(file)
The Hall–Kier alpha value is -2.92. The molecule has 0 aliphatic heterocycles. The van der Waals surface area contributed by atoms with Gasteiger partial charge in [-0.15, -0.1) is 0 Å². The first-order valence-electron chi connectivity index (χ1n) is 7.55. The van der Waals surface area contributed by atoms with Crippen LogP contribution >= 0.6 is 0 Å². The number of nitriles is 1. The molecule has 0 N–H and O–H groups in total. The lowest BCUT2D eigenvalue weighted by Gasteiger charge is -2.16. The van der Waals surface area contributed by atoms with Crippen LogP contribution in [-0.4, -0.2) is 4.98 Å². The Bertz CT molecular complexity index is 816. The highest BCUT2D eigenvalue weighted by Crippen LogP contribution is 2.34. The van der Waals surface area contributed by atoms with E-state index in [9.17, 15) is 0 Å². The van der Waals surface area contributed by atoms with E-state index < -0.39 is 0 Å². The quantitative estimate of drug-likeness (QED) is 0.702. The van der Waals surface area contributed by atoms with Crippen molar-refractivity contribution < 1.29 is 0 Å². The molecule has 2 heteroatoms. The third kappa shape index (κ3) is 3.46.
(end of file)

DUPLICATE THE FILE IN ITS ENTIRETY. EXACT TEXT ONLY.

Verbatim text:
The Hall–Kier alpha value is -2.92. The molecule has 0 aliphatic heterocycles. The van der Waals surface area contributed by atoms with Gasteiger partial charge in [-0.15, -0.1) is 0 Å². The first-order valence-electron chi connectivity index (χ1n) is 7.55. The van der Waals surface area contributed by atoms with Crippen LogP contribution >= 0.6 is 0 Å². The number of nitriles is 1. The molecule has 0 N–H and O–H groups in total. The lowest BCUT2D eigenvalue weighted by Gasteiger charge is -2.16. The van der Waals surface area contributed by atoms with Crippen LogP contribution in [-0.4, -0.2) is 4.98 Å². The Bertz CT molecular complexity index is 816. The highest BCUT2D eigenvalue weighted by Crippen LogP contribution is 2.34. The van der Waals surface area contributed by atoms with E-state index in [9.17, 15) is 0 Å². The van der Waals surface area contributed by atoms with E-state index < -0.39 is 0 Å². The quantitative estimate of drug-likeness (QED) is 0.702. The van der Waals surface area contributed by atoms with Crippen molar-refractivity contribution < 1.29 is 0 Å². The molecule has 2 heteroatoms. The third kappa shape index (κ3) is 3.46.